Hashing draws spirited crowd

All for naughty

Paul Shultz, aka No-Name-Paul, heard someone yell, "Hounds away!" and quickly tossed a water bottle to a friend.


It was time for the 30 people gathered outside Augusta's Backyard Tavern to stop drinking pitchers of beer and start chasing "hares," two members who had run ahead into the woods. The group plunged into the "shiggy" -- that's brush and briars -- armed with whistles and plastic mugs and looked for the trail.

The Peach Fuzz Hash House Harriers is Augusta's "drinking club with a running problem." The club usually meets twice a week to socialize, drink, and run a noncompetitive race, or "hash."

The game, and the vocabulary that comes with it, doesn't make sense right away, but that's OK. Newcomers can just follow the crowd for a while.

"It took me about six runs to start making sense of what happened," Shultz said.

Hashing is an international pastime based on the old British children's game of hares and hounds. The "hares" run 10 minutes ahead and mark the trail with flour. The hounds follow in chase, blowing whistles to aid teammates each time a new mark is found.

"It's like a tailgate party mixed with a cross-country race," said longtime member Stacy Atkins, aka O Bozo Where Art Thou.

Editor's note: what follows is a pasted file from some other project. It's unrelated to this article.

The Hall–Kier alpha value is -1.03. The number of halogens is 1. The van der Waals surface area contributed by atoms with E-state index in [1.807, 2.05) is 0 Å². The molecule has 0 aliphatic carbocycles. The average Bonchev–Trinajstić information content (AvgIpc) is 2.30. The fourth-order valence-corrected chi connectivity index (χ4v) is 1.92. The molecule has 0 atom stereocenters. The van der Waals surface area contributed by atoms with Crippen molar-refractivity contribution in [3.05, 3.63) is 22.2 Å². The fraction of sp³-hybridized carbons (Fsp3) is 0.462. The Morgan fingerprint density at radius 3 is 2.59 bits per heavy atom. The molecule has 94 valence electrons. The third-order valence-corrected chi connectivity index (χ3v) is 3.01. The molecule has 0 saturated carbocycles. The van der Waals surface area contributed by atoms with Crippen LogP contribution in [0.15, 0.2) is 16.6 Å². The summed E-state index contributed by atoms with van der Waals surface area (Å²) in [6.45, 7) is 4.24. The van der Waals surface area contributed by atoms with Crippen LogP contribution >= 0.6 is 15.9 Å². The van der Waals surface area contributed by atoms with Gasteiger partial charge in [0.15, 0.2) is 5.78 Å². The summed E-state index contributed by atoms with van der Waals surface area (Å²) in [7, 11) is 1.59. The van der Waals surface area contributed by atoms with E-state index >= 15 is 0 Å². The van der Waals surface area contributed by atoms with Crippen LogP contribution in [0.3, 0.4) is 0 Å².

Some of the marks point out the direction of the trail; others misdirect and the group must work together to solve the riddle. There are also "naughty" marks, where one must stop and perform a bawdy ritual act or sing a song filled with off-color words and gestures. That makes this game adults-only recreation.

Finding correct trails leads to rewards of beer-filled cups and, eventually, an end-of-trail celebration. After six runs, new members get a special trail name -- usually tending toward the vulgar -- and must use it in place of their real name while on a hash.

"If you get easily offended, you're not going to like it," Atkins said. "The idea is to desensitize you to the façade of things. We make fun of you ,and then you get over it. You face your demons."

Atkins, for example, was named O Bozo Where Art Thou because his friends thought he could sometimes be too serious and philosophical.

Tim Saari said hashing is for people who like to have fun and not necessarily be confined by the rules of polite society.

"We can let loose and just be ourselves," he said.

Hashing also gives people who travel a way to find quick camaraderie, said Anthony Liutkus.

"At least one-sixth of hashers are military," he said. "We're like a group of friends that are waiting here for them."

To the uninitiated, hashing can look odd and draws its share of misunderstandings. During a run conducted over Masters Week, the group's hare placed a flour mark outside an IHOP restaurant. When questioned about it, the spirited runner joked it was anthrax and got arrested. That was a foolish mistake, Atkins said.

"Sometimes you can be so involved in the run, you just think everyone is with you," he said.